In 2005 and 2006, two moderate Democratic candidates, Jim Webb and Tim Kaine, won in Virginia with large margins in the Washington suburbs. Their victories demonstrated that there was a new path to victory for Democrats, one that did not depend on winning Southern conservative Democrats, the way Mark Warner did in 2001.

Georgia might well be moving down the same road as Virginia. No other plausibly competitive state — not Nevada or Virginia, not Colorado or North Carolina — has had a change in the racial composition of the electorate that’s as favorable for Democrats. That’s giving Georgia Democrats hope that they might win a race that they almost certainly would have viewed as a lost cause only a few years ago.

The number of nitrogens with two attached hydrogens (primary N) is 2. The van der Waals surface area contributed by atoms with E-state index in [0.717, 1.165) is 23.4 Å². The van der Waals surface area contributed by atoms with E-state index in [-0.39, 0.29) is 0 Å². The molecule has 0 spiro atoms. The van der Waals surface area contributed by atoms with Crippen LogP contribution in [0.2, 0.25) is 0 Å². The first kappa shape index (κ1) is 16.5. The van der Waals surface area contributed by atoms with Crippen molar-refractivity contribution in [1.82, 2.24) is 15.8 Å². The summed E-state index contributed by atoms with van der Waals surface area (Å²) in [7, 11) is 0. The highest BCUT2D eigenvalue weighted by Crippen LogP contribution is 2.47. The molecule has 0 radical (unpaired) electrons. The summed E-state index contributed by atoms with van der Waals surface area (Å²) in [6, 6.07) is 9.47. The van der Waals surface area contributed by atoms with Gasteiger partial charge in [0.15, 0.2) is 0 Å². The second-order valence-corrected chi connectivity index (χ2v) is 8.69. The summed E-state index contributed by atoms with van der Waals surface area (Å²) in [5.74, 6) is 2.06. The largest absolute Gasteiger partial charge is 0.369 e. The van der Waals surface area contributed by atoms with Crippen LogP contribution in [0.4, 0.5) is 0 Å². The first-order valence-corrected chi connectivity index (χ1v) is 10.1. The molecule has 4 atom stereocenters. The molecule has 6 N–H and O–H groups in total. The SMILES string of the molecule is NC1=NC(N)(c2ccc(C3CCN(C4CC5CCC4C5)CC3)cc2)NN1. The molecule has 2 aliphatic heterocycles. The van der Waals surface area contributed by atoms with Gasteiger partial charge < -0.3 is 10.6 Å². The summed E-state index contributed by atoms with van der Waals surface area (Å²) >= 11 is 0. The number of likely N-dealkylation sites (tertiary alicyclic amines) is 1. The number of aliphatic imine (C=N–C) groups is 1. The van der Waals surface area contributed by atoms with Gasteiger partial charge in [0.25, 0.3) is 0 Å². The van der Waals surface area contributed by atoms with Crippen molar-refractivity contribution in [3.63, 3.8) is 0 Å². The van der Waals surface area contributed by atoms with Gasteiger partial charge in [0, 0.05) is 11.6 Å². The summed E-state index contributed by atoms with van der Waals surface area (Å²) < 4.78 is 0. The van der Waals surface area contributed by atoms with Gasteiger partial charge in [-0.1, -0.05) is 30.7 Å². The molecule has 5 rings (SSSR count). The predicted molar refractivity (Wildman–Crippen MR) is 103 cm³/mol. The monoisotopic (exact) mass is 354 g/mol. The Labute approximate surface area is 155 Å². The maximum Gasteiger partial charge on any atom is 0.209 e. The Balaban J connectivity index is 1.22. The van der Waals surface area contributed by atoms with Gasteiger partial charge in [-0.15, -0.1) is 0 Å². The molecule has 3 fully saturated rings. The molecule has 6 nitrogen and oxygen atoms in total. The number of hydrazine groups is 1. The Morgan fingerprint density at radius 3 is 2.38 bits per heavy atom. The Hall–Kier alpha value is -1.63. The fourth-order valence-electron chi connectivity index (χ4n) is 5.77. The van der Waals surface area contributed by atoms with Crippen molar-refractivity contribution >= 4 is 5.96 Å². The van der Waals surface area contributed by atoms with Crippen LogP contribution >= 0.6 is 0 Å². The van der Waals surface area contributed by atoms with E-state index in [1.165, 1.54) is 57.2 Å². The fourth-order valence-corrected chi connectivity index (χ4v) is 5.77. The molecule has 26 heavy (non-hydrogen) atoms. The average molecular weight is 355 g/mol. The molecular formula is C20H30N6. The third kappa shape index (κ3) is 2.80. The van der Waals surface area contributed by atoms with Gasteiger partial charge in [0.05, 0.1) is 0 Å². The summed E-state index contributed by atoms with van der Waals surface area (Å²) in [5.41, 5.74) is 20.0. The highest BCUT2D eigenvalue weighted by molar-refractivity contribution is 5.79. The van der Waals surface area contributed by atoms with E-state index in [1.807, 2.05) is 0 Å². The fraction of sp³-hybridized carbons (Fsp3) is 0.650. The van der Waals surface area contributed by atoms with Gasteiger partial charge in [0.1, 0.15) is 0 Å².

After more than two months of intraparty fighting, David Perdue, a former chief executive of Dollar General, won Tuesday’s Republican runoff in Georgia to become his party’s Senate nominee, setting up one of the few contests where Democrats have hopes of taking a Republican-controlled seat in the midterm elections.

Mr. Perdue’s victory over Jack Kingston, an 11-term Georgia congressman, with just under 51 percent of the vote on Tuesday evening upset both public polling predictions and conventional wisdom, which had Mr. Kingston slightly ahead, despite having finished second to Mr. Perdue in the May primary. In the general election, Mr. Perdue will face Michelle Nunn, a Democrat, former chief executive of the Points of Light volunteer group and the daughter of Sam Nunn, the former Georgia senator.